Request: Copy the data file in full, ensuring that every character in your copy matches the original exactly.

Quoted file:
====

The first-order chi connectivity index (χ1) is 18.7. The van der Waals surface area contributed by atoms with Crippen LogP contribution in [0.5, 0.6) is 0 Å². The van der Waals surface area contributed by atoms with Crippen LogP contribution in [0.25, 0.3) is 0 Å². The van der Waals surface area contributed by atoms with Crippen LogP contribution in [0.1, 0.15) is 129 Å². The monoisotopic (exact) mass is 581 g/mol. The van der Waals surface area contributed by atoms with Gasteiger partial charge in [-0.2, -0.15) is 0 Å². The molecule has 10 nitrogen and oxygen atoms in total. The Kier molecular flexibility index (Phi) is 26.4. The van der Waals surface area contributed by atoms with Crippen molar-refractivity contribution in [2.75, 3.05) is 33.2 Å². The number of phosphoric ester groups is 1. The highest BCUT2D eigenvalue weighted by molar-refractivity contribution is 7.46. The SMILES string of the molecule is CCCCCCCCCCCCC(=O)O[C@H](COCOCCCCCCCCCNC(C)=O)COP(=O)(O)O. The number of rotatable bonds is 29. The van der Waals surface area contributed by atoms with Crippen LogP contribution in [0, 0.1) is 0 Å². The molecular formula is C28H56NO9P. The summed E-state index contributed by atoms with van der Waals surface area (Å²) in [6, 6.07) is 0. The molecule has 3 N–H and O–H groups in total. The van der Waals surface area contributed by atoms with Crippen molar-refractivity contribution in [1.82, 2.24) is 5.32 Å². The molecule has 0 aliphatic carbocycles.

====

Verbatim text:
The first-order chi connectivity index (χ1) is 18.7. The van der Waals surface area contributed by atoms with Crippen LogP contribution in [0.5, 0.6) is 0 Å². The van der Waals surface area contributed by atoms with Crippen LogP contribution in [0.25, 0.3) is 0 Å². The van der Waals surface area contributed by atoms with Crippen LogP contribution in [0.1, 0.15) is 129 Å². The monoisotopic (exact) mass is 581 g/mol. The van der Waals surface area contributed by atoms with Gasteiger partial charge in [-0.2, -0.15) is 0 Å². The molecule has 10 nitrogen and oxygen atoms in total. The Kier molecular flexibility index (Phi) is 26.4. The van der Waals surface area contributed by atoms with Crippen molar-refractivity contribution in [2.75, 3.05) is 33.2 Å². The number of phosphoric ester groups is 1. The highest BCUT2D eigenvalue weighted by molar-refractivity contribution is 7.46. The SMILES string of the molecule is CCCCCCCCCCCCC(=O)O[C@H](COCOCCCCCCCCCNC(C)=O)COP(=O)(O)O. The number of rotatable bonds is 29. The van der Waals surface area contributed by atoms with Crippen LogP contribution in [0, 0.1) is 0 Å². The molecular formula is C28H56NO9P. The summed E-state index contributed by atoms with van der Waals surface area (Å²) in [6, 6.07) is 0. The molecule has 3 N–H and O–H groups in total. The van der Waals surface area contributed by atoms with Crippen molar-refractivity contribution in [1.82, 2.24) is 5.32 Å². The molecule has 0 aliphatic carbocycles.